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Dumb luck 

Perhaps you've seen Spot, the knowledge-hungry blue dog who wears clothes so he can go to school, in the cartoon/movie "Disney's Teacher's Pet." Or maybe you've played Cranium, the playfully anarchic board game that challenges you to use every part of your brain. On some level, you may have noticed the quietly subversive edge they both possess.

Their creator, Gary Baseman, will be in Orlando for a lecture on Thursday, April 29, presented by the Orlando chapter of the American Institute of Graphic Artists ( Baseman's topic will be "Pervasive Art," which is a pretty good description of his work, both professional and personal -- he explores every medium. "For me, the excitement is in touching the audience in all different ways," he says from his California home.

Although "Teacher's Pet" is a relatively new show, Baseman, now 43, has been hard at work at his drawing table for the last two decades. Long ago, he blew off an early decision to go to law school and instead began pounding the New York pavement as an aspiring graphic designer. In addition to movies and television, this extremely prolific artist creates paintings, posters and toys; his countless illustrations include work for bigwig clients such as Chili's, Nike, Mercedes-Benz, the New Yorker, Rolling Stone and The New York Times. He also recently finished a book, "Dumb Luck: The Art of Gary Baseman," which will be published in May by Chronicle Books.

However, Baseman's personal artwork -- he has had several solo gallery shows, and some of his works are on permanent display in national museums -- is a far stretch from standard corporate (especially Disney) fare. Many feature bizarrely gutted creatures of unidentifiable species. Some are strung up and hit with like piñatas until their organs fall to the ground, yet they smile. Despite their cartoony feel, the images are immensely analytical and moving.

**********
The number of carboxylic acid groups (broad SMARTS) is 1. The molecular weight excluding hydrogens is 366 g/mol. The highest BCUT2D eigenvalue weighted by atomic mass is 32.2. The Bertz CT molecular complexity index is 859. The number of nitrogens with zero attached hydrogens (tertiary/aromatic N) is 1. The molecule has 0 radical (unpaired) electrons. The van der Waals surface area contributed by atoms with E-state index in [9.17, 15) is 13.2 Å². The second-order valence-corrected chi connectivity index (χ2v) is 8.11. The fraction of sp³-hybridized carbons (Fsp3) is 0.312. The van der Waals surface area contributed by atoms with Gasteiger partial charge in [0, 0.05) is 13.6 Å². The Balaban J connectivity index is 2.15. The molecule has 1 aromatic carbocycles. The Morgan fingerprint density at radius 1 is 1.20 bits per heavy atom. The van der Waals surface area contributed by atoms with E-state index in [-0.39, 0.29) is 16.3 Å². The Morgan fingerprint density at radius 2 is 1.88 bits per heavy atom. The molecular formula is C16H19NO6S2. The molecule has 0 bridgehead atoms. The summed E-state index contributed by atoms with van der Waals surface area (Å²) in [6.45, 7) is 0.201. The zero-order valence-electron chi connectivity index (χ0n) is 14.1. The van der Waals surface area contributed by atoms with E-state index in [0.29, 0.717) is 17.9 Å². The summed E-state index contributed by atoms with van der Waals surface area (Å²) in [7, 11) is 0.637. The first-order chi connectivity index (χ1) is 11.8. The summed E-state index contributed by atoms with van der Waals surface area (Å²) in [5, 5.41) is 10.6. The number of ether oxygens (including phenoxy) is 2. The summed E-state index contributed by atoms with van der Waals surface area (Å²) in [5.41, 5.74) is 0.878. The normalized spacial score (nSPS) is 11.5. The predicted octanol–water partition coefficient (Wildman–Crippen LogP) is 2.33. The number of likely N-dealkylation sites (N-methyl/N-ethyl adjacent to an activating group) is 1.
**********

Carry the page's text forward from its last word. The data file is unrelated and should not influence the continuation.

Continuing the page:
"I love to make people think and challenge them conceptually, yet also touch people's emotions," he says. "I like to balance between things that are smart and things that are very moronic."

Last fall, in a solo New York show, "Happy Idiot," a recurring image emerged: a three-headed snowman (each head representing the id, ego or superego) holding a mermaid. "The snowman is willing to melt himself so that the mermaid can live within his body of water," Baseman says. "A lot of it has to do with the notion of sacrifice."

His paintings' themes (attraction, love, sex) are very adult, yet Baseman draws a firm line between the age groups of his audiences. "I would never include those themes in something that was meant for children."

One recent "adult" piece -- a toy he designed, aimed at the grown-up toy collector -- is called "Dumb Luck": A smiling bunny standing on a peg leg holds "his own lucky rabbit's foot."

"`He's` so thrilled ... but at what cost?" Baseman says. "The underlying theme is, 'Be careful what you wish for.'"

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More by Cynthia Ariel Conlin


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